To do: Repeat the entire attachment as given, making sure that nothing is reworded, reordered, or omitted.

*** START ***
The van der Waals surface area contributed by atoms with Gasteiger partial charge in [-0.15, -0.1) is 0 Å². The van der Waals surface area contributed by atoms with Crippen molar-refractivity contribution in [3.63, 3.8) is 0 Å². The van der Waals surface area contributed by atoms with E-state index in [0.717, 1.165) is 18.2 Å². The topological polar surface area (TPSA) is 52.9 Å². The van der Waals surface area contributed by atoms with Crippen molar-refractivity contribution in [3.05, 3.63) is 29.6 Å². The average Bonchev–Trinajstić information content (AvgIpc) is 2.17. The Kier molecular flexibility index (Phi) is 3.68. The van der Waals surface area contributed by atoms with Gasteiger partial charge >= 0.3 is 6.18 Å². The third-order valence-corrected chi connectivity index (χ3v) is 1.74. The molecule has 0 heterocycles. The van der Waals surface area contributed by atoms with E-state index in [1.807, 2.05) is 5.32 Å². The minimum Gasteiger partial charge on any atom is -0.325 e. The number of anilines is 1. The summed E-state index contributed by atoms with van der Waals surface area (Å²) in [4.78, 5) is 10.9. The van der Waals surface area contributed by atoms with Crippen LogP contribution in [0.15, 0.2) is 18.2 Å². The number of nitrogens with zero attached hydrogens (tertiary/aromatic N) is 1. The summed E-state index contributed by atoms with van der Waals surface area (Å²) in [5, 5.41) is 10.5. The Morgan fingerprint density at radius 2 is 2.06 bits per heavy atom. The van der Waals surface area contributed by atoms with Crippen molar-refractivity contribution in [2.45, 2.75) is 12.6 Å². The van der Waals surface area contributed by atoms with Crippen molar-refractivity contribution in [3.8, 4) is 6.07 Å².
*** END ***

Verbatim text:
The van der Waals surface area contributed by atoms with Gasteiger partial charge in [-0.15, -0.1) is 0 Å². The van der Waals surface area contributed by atoms with Crippen molar-refractivity contribution in [3.63, 3.8) is 0 Å². The van der Waals surface area contributed by atoms with E-state index in [0.717, 1.165) is 18.2 Å². The topological polar surface area (TPSA) is 52.9 Å². The van der Waals surface area contributed by atoms with Crippen molar-refractivity contribution in [3.05, 3.63) is 29.6 Å². The average Bonchev–Trinajstić information content (AvgIpc) is 2.17. The Kier molecular flexibility index (Phi) is 3.68. The van der Waals surface area contributed by atoms with Gasteiger partial charge >= 0.3 is 6.18 Å². The third-order valence-corrected chi connectivity index (χ3v) is 1.74. The molecule has 0 heterocycles. The van der Waals surface area contributed by atoms with E-state index in [1.807, 2.05) is 5.32 Å². The minimum Gasteiger partial charge on any atom is -0.325 e. The number of anilines is 1. The summed E-state index contributed by atoms with van der Waals surface area (Å²) in [4.78, 5) is 10.9. The van der Waals surface area contributed by atoms with Crippen LogP contribution in [0.15, 0.2) is 18.2 Å². The number of nitrogens with zero attached hydrogens (tertiary/aromatic N) is 1. The summed E-state index contributed by atoms with van der Waals surface area (Å²) in [5, 5.41) is 10.5. The Morgan fingerprint density at radius 2 is 2.06 bits per heavy atom. The van der Waals surface area contributed by atoms with Crippen molar-refractivity contribution in [2.45, 2.75) is 12.6 Å². The van der Waals surface area contributed by atoms with Crippen molar-refractivity contribution in [3.8, 4) is 6.07 Å².